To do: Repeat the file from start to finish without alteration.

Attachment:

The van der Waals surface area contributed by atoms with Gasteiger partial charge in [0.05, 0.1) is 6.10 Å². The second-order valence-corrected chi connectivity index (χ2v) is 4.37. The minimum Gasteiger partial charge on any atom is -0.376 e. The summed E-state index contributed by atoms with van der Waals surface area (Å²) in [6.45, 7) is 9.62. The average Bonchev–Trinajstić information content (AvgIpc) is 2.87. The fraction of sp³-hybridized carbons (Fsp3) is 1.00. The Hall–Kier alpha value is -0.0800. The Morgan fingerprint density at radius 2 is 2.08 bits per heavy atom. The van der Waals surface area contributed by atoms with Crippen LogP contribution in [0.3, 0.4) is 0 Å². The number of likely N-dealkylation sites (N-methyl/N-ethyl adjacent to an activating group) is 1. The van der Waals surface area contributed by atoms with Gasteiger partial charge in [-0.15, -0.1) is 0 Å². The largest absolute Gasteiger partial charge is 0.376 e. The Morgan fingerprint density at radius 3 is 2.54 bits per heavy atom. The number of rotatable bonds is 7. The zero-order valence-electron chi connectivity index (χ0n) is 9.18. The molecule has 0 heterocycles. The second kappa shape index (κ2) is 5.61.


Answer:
The van der Waals surface area contributed by atoms with Gasteiger partial charge in [0.05, 0.1) is 6.10 Å². The second-order valence-corrected chi connectivity index (χ2v) is 4.37. The minimum Gasteiger partial charge on any atom is -0.376 e. The summed E-state index contributed by atoms with van der Waals surface area (Å²) in [6.45, 7) is 9.62. The average Bonchev–Trinajstić information content (AvgIpc) is 2.87. The fraction of sp³-hybridized carbons (Fsp3) is 1.00. The Hall–Kier alpha value is -0.0800. The Morgan fingerprint density at radius 2 is 2.08 bits per heavy atom. The van der Waals surface area contributed by atoms with Crippen LogP contribution in [0.3, 0.4) is 0 Å². The number of likely N-dealkylation sites (N-methyl/N-ethyl adjacent to an activating group) is 1. The van der Waals surface area contributed by atoms with Gasteiger partial charge in [-0.15, -0.1) is 0 Å². The largest absolute Gasteiger partial charge is 0.376 e. The Morgan fingerprint density at radius 3 is 2.54 bits per heavy atom. The number of rotatable bonds is 7. The zero-order valence-electron chi connectivity index (χ0n) is 9.18. The molecule has 0 heterocycles. The second kappa shape index (κ2) is 5.61.